Two symptoms of ADHD we deal with quite a bit is the Pumpkin’s constant need to touch and her inability to control her impulses. We find that she, and I’m learning other ADHD kids as well, often have a compulsive need to satisfy their tactile desires. In other words, they can’t stop touching things or picking them up and walking off with them. Often, their one-track minds are so determined on possession, they don’t always stop in time to realize they’ve stolen something.
ADHD kids aren’t stupid. They absolutely know what’s right and what’s wrong but they’ll often do things that aren’t acceptable because they can’t control the impulses until it’s too late. Then they panic about what to do next. Often, they’ll pretend nothing happened because if they admit to the offense, the embarrassment of being unable to control their impulses on top of the guilt of doing something wrong is overwhelming, even before a punishment is dealt.
We noticed our daughters touchy issues early on so we’ve constantly talked about taking or touching things without asking, how it makes her feel if someone takes something from her and how it affects other people. From a very early age, we established “shopping position” which puts her hands folded behind her, so she can’t touch things in stores, giving her a “technique” she can use to avoid touching. For other places, we talk about her “action plan” for when she may be tempted to touch things that don’t belong to her and let her work out some ideas on her own. We’ve pretty much talked every day about not touching things since she was a toddler.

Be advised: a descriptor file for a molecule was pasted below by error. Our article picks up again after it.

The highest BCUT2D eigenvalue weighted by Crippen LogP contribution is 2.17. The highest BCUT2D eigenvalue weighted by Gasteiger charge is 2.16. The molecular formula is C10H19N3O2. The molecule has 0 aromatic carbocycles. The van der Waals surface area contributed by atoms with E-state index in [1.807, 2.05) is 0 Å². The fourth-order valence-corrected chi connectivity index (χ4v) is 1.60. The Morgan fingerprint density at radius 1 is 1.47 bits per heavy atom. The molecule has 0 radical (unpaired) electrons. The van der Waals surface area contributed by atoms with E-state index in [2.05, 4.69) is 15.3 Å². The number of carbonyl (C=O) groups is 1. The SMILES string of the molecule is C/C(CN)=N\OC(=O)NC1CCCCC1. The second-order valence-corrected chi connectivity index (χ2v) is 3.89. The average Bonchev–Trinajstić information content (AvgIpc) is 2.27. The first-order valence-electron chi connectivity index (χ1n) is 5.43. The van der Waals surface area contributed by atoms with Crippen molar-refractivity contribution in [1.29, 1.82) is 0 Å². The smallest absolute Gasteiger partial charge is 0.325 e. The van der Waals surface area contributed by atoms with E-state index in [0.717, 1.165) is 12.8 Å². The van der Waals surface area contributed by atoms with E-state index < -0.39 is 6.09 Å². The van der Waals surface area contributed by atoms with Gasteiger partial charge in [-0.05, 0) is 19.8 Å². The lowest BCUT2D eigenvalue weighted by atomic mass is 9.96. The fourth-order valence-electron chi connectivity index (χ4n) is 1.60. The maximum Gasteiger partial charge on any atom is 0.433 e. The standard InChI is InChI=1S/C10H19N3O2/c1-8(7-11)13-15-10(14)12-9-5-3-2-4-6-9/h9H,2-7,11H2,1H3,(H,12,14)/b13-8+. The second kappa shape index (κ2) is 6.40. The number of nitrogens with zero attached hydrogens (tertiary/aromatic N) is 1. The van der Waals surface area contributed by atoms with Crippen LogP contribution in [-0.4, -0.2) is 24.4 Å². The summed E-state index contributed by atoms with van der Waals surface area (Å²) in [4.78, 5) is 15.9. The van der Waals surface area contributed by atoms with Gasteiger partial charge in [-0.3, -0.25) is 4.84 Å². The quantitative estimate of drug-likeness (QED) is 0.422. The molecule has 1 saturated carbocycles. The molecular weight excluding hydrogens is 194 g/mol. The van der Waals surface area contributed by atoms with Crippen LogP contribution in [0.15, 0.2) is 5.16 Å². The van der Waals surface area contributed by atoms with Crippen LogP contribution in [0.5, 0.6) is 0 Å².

It’s inevitable, so if she does something wrong, we emphasize that she should try to make it right asap. For example, if she knocks someone over, she should apologize and help them right away – “I’m sorry but I don’t always know how strong I am, let me help you.” Take responsibility and turn an impulse into something positive. We hope that if she feels like she can correct the situation on her own, she will. As ADHD parents, we need to empower our kids to take responsibility for and control of their impulses. Like anything, the more practice you get, the better you get.
Thankfully, the Pumpkin has never stolen anything. We check her before leaving any store we enter and her hands are always empty. If there is concern about clingy behavior leading to other/more serious offenses, maybe a tour of the local police station can be arranged or have a police officer sit down and have a candid talk with your child about what happens to people when they steal. ADHD is not a legal defense so it’s important to make sure your child understands that the courts aren’t going to be as forgiving as school or home.